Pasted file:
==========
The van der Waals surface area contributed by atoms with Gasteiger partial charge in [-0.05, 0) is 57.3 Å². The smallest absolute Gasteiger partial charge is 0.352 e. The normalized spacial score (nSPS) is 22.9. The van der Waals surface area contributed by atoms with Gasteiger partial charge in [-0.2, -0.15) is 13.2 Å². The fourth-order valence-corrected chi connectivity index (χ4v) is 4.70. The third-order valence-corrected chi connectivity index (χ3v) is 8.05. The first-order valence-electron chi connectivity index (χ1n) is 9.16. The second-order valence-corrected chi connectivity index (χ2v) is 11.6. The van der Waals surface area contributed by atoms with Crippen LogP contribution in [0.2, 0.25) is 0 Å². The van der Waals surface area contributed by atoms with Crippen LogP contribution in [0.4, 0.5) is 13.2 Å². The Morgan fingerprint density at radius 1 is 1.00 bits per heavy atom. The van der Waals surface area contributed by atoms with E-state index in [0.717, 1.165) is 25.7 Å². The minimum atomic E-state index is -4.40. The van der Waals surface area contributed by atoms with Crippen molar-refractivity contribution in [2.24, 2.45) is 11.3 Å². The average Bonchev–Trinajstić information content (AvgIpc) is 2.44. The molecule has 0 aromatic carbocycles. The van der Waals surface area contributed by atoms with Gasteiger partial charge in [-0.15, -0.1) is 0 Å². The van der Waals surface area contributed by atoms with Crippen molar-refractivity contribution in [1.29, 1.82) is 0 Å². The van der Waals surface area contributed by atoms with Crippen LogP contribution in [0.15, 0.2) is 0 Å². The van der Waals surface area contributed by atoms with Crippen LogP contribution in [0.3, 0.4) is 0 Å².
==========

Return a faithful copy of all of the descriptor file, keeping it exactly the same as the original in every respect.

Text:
The van der Waals surface area contributed by atoms with Gasteiger partial charge in [-0.05, 0) is 57.3 Å². The smallest absolute Gasteiger partial charge is 0.352 e. The normalized spacial score (nSPS) is 22.9. The van der Waals surface area contributed by atoms with Gasteiger partial charge in [-0.2, -0.15) is 13.2 Å². The fourth-order valence-corrected chi connectivity index (χ4v) is 4.70. The third-order valence-corrected chi connectivity index (χ3v) is 8.05. The first-order valence-electron chi connectivity index (χ1n) is 9.16. The second-order valence-corrected chi connectivity index (χ2v) is 11.6. The van der Waals surface area contributed by atoms with Crippen LogP contribution in [0.2, 0.25) is 0 Å². The van der Waals surface area contributed by atoms with Crippen LogP contribution in [0.4, 0.5) is 13.2 Å². The Morgan fingerprint density at radius 1 is 1.00 bits per heavy atom. The van der Waals surface area contributed by atoms with E-state index in [0.717, 1.165) is 25.7 Å². The minimum atomic E-state index is -4.40. The van der Waals surface area contributed by atoms with Crippen molar-refractivity contribution in [2.24, 2.45) is 11.3 Å². The average Bonchev–Trinajstić information content (AvgIpc) is 2.44. The molecule has 0 aromatic carbocycles. The van der Waals surface area contributed by atoms with Gasteiger partial charge in [-0.15, -0.1) is 0 Å². The van der Waals surface area contributed by atoms with Crippen molar-refractivity contribution in [1.29, 1.82) is 0 Å². The van der Waals surface area contributed by atoms with Crippen LogP contribution in [0.15, 0.2) is 0 Å². The van der Waals surface area contributed by atoms with Crippen LogP contribution in [0.3, 0.4) is 0 Å².